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The Round-up

July 15, 2014 in Events, General, Links, News

Noel Ford cartoon

© Noel Ford

Kasia Kowalska and Royston Robertson write:

Cartoonists including the PCO members Bill Stott and Noel Ford, above, are involved in the first Southport Festival of ArtMore on that here.

An exhibition of Tony Husband’s Private Eye cartoons is on display at The Swan in Dobcross as part of the Greater Manchester Fringe Festival until the end of July.

What a week for Marvel, which hit the headlines by showing that it is not afraid of change, announcing future comics in which Thor becomes a woman (but don’t dare call her Thora!) and Captain America will be black

The Guardian reports on the response to the conflict in Gaza by cartoonists in the Arab nations, in particular on the lack of action to from their governments.

A death sentence has been pronounced via Twitter for the Kuwati-born comic-book artist Naif Al-Mutawa by the Islamist militant group Isis. Meanwhile, in the UK, a former Islamist extremist has created a series of cartoons aimed at young British Muslims, titled Abdullah-X, writes Jack Simpson in The Independent.

In the US, Bob Mankoff talks about his cartoon editing role at The New Yorker and why it may just be the best job in the world in this interview with Survey MonkeyGarry Trudeau talks to the LA Times about how working on his Doonesbury strip helped him to prepare for his new TV series Alpha House.

Bob Moran exhibition

© Bob Moran

Bob Moran has an exhibition of cartoons drawn for the Telegraph in his hometown of Petersfield, Hampshire (details above). “This exhibition is generating a lot of hype,” he says on Twitter, “with local people describing it as ‘happening’ and ‘something to do’.”

Dozens of insightful musings about making comics and cartoons have been published by Michael Cavna of The Washington Post in celebration of the 6th birthday of his Comic Riffs column. The art of cartooning is no laughing matter,  according to this article about a new exhibition on Martha’s Vineyard in the US.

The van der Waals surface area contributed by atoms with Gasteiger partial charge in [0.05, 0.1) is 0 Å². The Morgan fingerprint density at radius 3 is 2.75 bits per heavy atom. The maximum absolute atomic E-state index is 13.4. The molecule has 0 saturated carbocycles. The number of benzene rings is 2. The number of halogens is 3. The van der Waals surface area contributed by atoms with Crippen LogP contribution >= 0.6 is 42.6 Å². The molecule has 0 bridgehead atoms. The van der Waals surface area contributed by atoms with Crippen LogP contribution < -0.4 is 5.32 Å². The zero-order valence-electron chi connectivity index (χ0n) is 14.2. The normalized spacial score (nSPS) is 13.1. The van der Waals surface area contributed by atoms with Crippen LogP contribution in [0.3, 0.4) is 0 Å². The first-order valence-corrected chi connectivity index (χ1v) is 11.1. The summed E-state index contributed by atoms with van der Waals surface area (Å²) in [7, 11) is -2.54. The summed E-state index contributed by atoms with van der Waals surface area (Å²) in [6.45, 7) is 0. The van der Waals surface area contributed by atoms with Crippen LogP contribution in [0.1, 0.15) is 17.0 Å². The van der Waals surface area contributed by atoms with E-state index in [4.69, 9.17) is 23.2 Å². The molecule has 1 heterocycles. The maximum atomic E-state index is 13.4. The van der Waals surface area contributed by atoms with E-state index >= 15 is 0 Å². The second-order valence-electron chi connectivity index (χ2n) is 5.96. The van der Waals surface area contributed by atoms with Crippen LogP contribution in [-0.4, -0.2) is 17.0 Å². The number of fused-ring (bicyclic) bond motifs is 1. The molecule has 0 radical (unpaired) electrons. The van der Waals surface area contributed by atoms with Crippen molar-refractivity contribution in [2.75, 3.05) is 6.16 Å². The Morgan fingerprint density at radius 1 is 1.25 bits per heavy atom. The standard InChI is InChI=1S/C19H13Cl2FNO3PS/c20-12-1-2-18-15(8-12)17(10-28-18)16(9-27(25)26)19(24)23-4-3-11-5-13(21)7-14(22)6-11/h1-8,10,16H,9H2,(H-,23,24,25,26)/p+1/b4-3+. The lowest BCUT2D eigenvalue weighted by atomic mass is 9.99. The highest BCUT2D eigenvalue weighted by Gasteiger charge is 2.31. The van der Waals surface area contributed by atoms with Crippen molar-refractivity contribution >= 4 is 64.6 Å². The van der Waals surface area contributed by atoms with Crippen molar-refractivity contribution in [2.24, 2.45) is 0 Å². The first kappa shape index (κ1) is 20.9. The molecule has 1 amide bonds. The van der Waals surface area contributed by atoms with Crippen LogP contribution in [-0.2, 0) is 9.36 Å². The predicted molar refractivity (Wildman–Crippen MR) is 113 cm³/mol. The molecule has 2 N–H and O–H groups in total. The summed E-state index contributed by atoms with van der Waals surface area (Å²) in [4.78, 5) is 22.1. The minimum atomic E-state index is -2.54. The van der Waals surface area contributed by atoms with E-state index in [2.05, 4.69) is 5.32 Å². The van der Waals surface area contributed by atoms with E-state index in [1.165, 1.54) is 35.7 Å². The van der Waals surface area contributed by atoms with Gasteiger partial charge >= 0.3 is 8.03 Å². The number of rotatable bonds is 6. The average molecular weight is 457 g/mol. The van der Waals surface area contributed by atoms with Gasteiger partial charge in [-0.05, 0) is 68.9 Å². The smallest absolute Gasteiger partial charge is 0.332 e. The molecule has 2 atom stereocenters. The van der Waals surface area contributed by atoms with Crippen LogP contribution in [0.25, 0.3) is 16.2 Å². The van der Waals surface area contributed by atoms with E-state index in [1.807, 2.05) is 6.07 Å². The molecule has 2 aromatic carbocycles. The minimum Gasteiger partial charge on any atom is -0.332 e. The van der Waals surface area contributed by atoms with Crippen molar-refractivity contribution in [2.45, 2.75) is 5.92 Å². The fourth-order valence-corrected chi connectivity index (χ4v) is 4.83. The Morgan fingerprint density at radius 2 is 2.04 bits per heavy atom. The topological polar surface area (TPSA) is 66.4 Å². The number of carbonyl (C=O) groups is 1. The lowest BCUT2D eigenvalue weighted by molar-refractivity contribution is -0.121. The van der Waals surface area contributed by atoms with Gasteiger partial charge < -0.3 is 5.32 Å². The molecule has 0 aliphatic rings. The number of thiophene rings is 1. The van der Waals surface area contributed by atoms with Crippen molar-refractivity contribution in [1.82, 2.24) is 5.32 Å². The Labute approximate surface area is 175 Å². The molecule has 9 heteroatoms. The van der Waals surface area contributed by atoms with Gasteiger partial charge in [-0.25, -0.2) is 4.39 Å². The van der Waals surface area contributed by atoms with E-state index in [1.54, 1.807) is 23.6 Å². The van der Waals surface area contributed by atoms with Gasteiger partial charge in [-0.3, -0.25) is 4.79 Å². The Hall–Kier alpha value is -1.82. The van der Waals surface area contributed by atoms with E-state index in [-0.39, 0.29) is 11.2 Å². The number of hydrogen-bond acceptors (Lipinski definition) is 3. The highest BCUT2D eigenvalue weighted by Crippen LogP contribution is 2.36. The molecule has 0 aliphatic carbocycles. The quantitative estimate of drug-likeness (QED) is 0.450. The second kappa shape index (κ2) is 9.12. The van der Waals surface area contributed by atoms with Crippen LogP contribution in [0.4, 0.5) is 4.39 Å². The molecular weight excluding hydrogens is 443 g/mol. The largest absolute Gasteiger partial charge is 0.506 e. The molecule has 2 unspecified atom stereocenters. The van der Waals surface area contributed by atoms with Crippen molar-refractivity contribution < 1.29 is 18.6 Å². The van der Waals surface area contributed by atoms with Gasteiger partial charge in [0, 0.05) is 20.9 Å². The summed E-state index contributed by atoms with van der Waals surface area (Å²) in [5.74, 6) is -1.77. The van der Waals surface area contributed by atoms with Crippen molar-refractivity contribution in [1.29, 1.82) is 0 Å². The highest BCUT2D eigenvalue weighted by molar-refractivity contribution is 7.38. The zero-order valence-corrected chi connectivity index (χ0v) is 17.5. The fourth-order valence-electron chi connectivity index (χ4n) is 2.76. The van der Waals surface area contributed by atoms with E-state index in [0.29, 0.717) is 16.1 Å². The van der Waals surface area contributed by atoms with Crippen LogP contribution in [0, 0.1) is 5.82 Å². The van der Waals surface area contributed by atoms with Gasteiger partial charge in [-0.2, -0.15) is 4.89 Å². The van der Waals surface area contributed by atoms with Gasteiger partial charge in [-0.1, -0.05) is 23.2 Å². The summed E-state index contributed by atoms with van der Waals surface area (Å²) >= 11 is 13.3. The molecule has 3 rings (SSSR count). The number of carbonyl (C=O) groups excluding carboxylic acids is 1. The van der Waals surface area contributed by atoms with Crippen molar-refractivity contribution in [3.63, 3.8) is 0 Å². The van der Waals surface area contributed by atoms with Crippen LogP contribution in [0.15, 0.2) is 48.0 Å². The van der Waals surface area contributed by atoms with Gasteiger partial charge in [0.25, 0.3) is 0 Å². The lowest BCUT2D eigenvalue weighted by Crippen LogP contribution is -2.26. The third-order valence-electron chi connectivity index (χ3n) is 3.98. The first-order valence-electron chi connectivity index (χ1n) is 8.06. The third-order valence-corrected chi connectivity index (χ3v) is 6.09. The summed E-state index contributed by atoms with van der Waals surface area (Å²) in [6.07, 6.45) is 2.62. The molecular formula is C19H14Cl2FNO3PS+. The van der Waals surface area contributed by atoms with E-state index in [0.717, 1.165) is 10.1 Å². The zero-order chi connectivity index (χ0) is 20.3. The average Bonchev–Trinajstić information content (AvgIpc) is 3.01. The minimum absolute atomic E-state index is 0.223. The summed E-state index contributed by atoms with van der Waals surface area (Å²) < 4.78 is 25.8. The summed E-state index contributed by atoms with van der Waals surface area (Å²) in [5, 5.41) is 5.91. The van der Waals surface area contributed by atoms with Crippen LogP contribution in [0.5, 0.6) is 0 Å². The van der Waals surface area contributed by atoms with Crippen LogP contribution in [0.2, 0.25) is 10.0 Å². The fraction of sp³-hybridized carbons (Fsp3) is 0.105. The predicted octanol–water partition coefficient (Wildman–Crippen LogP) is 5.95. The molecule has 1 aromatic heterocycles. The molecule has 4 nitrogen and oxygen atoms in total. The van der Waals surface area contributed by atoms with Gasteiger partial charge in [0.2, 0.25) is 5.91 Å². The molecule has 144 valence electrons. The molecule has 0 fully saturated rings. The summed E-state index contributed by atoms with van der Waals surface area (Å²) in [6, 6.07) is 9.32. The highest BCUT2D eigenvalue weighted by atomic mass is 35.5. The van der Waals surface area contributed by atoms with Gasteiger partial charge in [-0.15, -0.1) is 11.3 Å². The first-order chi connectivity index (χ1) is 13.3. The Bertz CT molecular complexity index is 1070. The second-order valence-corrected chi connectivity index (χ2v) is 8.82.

This week also marks the 81st anniversary of the first film appearance of Popeye. Greg Belfrage provides insight (and several episodes) here. Meawhile, remembering Mel Blanc, who died 25 years ago this month, the Express offers  up “Top 10 facts about cartoons”.

Finally, these are very clever and great fun: 15 household objects transformed Into cartoon characters by the French artist Gilbert Legrand.

Cartooning in Conflict opens in London

January 8, 2010 in General

Cartoons_in_conflicttravelling exhibition of work drawn from around the world opens next week at St Martins-in-the-Fields church in central London. The show is on behalf of The Parents Circle Forum who work for reconciliation in the Israeli-Palestinian conflict. Here you can see two small previews of work from the exhibition’s last stop in New York.

Featured artists on show include Liza Donnelly, Pat Oliphant, Jeff Danziger, Japan’s No Rio, and Plantu of France. The exhibition is supported by the friends of the Bereaved Families Forum, World Vision and Christian Aid.

The exhibition will run Monday 11th Jan to Sunday 24th Jan and is open daily from 10am-5pm.


Cartoonists in peril

July 15, 2009 in Comment

najialaliCartoonists in this country might be feeling the pinch at the moment, but at least they don’t work under the threat of arrest, assault or even death.

In Honduras recently, cartoonist Allan McDonald (interview) was detained for 24 hours, had his studio ransacked and cartoons and drawing materials destroyed following the publication of several cartoons supporting ousted president Manuel Zelaya.

Similarly, in Mexico cartoonist Mario Robles was recently given the Award for Courage in Editorial Cartooning by the Cartoonists Rights Network International (CRNI) after a cartoon mocking a crackdown on public demonstrations led to death threats and an assualt.

In Iran, cartoonist Behzad Basho is being held in prison following the recent post-election uprising, and fellow Iranian Nik Kowsar is currently living in exile in Canada following arrests and death threats.

These threats and assaults are nothing new – in 1987 Palestinian cartoonist Naji al-Ali (previously in Bloghorn) was murdered outside the London offices of a Kuwaiti newspaper. A collection of his cartoons, A Child in Palestine, has recently been published in the west for the first time.